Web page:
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How Does Arthritis Affect Heart Health?

September 9th, 2021

23% of all American adults suffer from arthritis.

Arthritis is a painful and all too common disease. The first, and most obvious, concern is joint pain and inflammation. Mitigating that pain is key to managing your day-to-day life.

But did you know arthritis can also affect your heart? 

Read on to learn more about the connection between arthritis and heart disease, and what you can do to keep your heart healthy.

Protect Your Heart and Relieve Your Pain

Studies have shown a definite link between heart disease and arthritis. In fact, according to the Arthritis Foundation:

  • People with rheumatoid arthritis (RA) have a 50% to 70% higher risk for cardiovascular disease than the general population.
  • People with osteoarthritis (OA) face a 24% higher risk for cardiovascular disease than the general population.
  • Nearly half of all adults with heart disease also have arthritis.

With a few lifestyle changes, you can reduce your risk of heart disease.

  1. Watch Your Diet

Cut foods high in sodium and trans fats. Limit your red meat intake. Increase your consumption of fish, whole fruits and vegetables, and legumes.

The Mediterranean diet rich in healthy fats and fiber is a great way to eat heart healthily.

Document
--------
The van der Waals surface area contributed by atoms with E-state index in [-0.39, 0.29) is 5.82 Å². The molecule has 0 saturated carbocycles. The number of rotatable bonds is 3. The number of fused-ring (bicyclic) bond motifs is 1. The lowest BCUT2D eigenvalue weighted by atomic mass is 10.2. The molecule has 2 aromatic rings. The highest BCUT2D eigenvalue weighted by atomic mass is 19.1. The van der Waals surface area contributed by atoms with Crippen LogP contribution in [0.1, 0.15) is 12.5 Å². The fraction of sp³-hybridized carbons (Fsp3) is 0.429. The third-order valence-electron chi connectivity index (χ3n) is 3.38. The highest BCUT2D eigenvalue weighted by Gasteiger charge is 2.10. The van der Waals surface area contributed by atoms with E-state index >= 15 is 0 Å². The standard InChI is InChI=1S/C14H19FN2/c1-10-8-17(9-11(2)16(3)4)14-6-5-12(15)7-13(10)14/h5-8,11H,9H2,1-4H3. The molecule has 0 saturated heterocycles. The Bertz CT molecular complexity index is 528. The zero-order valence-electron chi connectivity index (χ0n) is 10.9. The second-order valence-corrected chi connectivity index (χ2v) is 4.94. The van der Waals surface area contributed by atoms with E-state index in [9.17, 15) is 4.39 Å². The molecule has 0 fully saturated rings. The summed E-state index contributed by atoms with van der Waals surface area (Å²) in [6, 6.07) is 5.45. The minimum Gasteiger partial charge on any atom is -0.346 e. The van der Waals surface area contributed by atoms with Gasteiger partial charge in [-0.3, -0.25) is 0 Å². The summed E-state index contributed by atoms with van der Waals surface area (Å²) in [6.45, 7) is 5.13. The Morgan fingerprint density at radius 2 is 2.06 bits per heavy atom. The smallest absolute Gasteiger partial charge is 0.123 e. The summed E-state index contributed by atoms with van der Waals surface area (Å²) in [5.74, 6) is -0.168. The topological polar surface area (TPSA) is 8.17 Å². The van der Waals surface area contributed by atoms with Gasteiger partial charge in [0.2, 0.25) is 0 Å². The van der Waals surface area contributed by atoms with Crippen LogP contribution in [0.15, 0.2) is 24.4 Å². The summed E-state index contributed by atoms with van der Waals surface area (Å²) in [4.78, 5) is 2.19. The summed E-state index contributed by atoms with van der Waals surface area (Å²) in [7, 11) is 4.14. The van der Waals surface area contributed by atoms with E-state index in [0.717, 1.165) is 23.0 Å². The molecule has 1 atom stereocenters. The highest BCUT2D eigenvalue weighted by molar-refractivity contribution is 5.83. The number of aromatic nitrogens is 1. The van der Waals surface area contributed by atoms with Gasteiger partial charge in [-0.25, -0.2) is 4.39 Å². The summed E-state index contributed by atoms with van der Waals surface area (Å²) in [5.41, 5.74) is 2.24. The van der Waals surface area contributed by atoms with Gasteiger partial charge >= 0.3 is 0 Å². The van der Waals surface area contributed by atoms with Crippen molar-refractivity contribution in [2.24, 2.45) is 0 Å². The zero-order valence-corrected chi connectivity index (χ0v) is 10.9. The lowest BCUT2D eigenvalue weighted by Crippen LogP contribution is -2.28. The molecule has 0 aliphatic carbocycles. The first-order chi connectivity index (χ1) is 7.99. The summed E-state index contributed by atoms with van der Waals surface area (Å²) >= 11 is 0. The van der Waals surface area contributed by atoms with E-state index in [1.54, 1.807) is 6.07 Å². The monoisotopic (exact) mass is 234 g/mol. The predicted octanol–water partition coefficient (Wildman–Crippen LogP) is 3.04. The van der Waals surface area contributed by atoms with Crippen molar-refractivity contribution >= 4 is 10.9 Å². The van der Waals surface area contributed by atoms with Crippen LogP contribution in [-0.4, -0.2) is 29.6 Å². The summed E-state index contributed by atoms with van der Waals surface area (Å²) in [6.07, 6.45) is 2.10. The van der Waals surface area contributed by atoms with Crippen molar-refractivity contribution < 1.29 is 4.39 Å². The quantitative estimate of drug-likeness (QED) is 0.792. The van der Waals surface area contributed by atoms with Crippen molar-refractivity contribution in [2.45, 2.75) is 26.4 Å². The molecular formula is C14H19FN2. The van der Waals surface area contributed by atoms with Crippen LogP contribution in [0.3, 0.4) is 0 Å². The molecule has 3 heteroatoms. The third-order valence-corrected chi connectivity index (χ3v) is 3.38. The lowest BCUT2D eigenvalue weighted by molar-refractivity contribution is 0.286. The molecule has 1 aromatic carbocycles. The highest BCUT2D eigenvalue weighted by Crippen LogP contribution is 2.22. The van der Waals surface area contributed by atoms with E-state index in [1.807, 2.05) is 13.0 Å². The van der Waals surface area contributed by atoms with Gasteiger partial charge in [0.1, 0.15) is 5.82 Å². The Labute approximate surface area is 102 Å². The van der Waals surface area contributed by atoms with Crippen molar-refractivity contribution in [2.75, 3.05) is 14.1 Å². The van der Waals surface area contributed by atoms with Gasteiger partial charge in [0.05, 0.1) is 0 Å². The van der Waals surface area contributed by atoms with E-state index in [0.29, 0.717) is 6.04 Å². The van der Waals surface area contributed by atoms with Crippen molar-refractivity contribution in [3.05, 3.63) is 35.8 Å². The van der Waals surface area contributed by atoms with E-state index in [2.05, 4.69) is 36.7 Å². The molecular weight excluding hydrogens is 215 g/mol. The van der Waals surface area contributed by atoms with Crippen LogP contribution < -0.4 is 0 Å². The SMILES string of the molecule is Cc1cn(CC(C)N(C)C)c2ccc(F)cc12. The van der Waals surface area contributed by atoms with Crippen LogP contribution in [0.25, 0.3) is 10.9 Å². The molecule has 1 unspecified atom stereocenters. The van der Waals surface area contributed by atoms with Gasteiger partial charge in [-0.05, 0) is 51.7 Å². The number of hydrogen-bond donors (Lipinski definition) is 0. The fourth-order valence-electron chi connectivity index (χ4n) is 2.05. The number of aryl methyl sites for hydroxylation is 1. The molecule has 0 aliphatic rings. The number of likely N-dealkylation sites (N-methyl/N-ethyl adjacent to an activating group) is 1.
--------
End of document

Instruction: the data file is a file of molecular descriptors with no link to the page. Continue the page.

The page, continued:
1. Exercise

The idea of exercising while suffering from arthritis pain seems counterintuitive. The last thing you want to do is strain your joints and increase pain.

However, not only is regular exercise essential in reducing arthritis symptoms, it also reduces your risk of heart disease. Exercise regulates your blood pressure and weight. It also lowers your risk for diabetes.

There are many exercises to provide the physical activity you need. Swimming and stationary cycling are especially easy on your joints. Need help getting started? Check out these tips to help start and maintain an exercise program to manage arthritis symptoms. 

  1. Stop Smoking

Smoking cigarettes may be damaging your body in more ways than you realize. Not only does smoking increase your risk for vascular diseases, it can also harm your bones, joints, and surrounding tissue.

  1. Don’t Overmedicate

Arthritis symptoms are often treated with a regimen of nonsteroidal anti-inflammatory drugs (NSAIDS). While NSAIDS may be effective at relieving joint pain and inflammation, these medications have their drawbacks. NSAID side effects include an increased risk for heart attack. Since these risks increase with higher doses and long-term usage, it’s important to stick to the dosage recommended by your doctor.

Living With Arthritis

Living with arthritis isn’t easy, but it doesn’t have to keep you from enjoying your life. Talk to your doctor about any questions or concerns you may have and don’t be afraid to ask for help when you need it.

 

Do you need relief from chronic joint pain associated with arthritis? We’re here to help!

Our commitment to personalized attention is the foundation of our patient-centered philosophy. We strive to help you achieve long-term health and mobility through customized, leading-edge treatment and procedures. Contact us today to schedule an appointment with one of our extensively trained orthopedic specialists.